Bombers Burrito Bar, where you can purchase a vegan chicken-nugget burrito the size of an infant child, is the only reason I know of to visit Albany, New York. So I was a little disappointed when Hands and Knees didn't heed my advice and scope it out during their recent Albany tour stop.
WHO MADE WHO? "When people have written stuff about us, they always mention bands that I either don't know or have never listened to," says Joe O'Brien.
"We ate pizza next door, because we were a little tight on time. Someone else was like, 'Oh, you should eat at this sushi place.' It was odd. We got a lot of recommendations [for places to eat]," says vocalist and guitarist Joe O'Brien while driving around Greenpoint in Brooklyn. He recommends a Peruvian eatery on Brooklyn's Manhattan Ave, the name of which he can't remember. The band, who number four in all, are planning to eat banana bread later at their show at the Lower East Side's Cake Shop. This tour's route actually had them playing in Manhattan, then in North Carolina two days later, then in Brooklyn the following day.
"We are really horrible at booking tours," O'Brien concedes. "We're cool about writing songs, and trying to get better about playing them, but terrible about getting good shows and knowing what to do as a band."
That's a peculiar statement when you consider what Hands and Knees have accomplished in three years. They've been signed to the Beatings' Midriff Records and racked up ample gold stars from critics; late last month they dropped their splendid sophomore record, Et tu, Fluffy? Their unfussy, piquant, Americana-tinged presentation of indie pop (or, could it be . . . rawk?) is well on its way to garnering comparisons with every other band, ever.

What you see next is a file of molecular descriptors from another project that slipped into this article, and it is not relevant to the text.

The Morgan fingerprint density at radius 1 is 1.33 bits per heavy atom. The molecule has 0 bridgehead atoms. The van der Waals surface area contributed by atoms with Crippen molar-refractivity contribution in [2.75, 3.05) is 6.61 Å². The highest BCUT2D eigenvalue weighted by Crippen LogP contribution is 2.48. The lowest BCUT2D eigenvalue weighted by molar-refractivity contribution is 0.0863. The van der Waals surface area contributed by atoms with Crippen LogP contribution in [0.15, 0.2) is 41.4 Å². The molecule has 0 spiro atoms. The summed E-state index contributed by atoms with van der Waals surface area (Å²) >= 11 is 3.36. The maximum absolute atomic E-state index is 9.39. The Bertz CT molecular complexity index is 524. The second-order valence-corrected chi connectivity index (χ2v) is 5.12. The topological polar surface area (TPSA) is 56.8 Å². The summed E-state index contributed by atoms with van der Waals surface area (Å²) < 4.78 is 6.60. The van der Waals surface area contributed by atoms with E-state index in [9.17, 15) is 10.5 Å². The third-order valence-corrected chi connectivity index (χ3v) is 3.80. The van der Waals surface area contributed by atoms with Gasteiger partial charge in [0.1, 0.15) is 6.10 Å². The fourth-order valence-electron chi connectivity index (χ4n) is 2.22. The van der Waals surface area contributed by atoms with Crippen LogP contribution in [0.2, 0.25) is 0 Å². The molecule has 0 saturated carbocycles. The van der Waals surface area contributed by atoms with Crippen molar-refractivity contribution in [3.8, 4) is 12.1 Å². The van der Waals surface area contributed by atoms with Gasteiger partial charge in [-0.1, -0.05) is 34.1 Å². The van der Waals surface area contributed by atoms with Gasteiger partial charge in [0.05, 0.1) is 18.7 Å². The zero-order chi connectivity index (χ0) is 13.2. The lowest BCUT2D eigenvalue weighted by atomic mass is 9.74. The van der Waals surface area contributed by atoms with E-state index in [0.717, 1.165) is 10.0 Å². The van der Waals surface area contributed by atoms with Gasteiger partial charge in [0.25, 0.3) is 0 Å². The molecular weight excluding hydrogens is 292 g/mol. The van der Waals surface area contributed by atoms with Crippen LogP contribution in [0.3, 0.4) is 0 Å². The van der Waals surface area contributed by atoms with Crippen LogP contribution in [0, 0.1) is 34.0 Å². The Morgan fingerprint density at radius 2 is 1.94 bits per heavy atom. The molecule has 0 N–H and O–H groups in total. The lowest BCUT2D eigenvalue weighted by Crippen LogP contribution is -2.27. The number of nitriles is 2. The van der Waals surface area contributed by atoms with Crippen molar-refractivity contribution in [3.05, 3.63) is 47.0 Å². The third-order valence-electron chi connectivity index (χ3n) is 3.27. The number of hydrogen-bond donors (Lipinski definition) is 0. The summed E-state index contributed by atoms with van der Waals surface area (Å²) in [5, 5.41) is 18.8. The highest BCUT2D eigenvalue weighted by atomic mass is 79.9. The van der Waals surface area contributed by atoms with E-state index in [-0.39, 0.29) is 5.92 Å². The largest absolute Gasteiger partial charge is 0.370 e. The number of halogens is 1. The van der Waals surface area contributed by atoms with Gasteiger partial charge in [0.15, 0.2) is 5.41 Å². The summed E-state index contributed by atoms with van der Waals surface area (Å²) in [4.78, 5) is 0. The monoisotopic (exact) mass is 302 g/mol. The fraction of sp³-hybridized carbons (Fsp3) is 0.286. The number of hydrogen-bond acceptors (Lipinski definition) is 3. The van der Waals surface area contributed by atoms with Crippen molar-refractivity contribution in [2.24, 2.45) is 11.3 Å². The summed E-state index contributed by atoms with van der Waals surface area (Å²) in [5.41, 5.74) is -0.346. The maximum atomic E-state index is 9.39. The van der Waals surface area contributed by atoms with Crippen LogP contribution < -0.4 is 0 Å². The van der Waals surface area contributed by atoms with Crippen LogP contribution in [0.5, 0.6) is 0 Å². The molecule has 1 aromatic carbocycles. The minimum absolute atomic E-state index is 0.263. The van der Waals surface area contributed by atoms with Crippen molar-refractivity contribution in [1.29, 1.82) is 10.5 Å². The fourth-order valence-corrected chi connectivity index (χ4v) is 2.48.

"When people have written stuff about us, it's kind of odd because they always mention bands that I either don't know or have never listened to," says O'Brien. "I kind of chuckle at the whole thing. I don't know who I'd compare us to, to be honest. We're in this same genre of all those bands — rock, Chuck Berry, or whatever. It's all the same genre, more or less."
He goes on, "Carina will write some song, and she'll be like, 'This is a total ripoff of Al Green.' " He's referring to bassist and co-vocalist Carina Kelly. "It's good to rip off people who you don't naturally resemble."
O'Brien and Kelly are both from Massachusetts origins and both now live in Boston, but they happened upon each other — and their knack for seamless vocal harmonizing — while in New Mexico. They weren't thinking about a band; they just began writing songs. These wouldn't be recorded until a year later, on the other side of the country, when the two reconvened and joined guitarist Scott Hoffman in his loft studio in Shelburne Falls. Only then did they decide, astutely, that a band would be a worthwhile venture.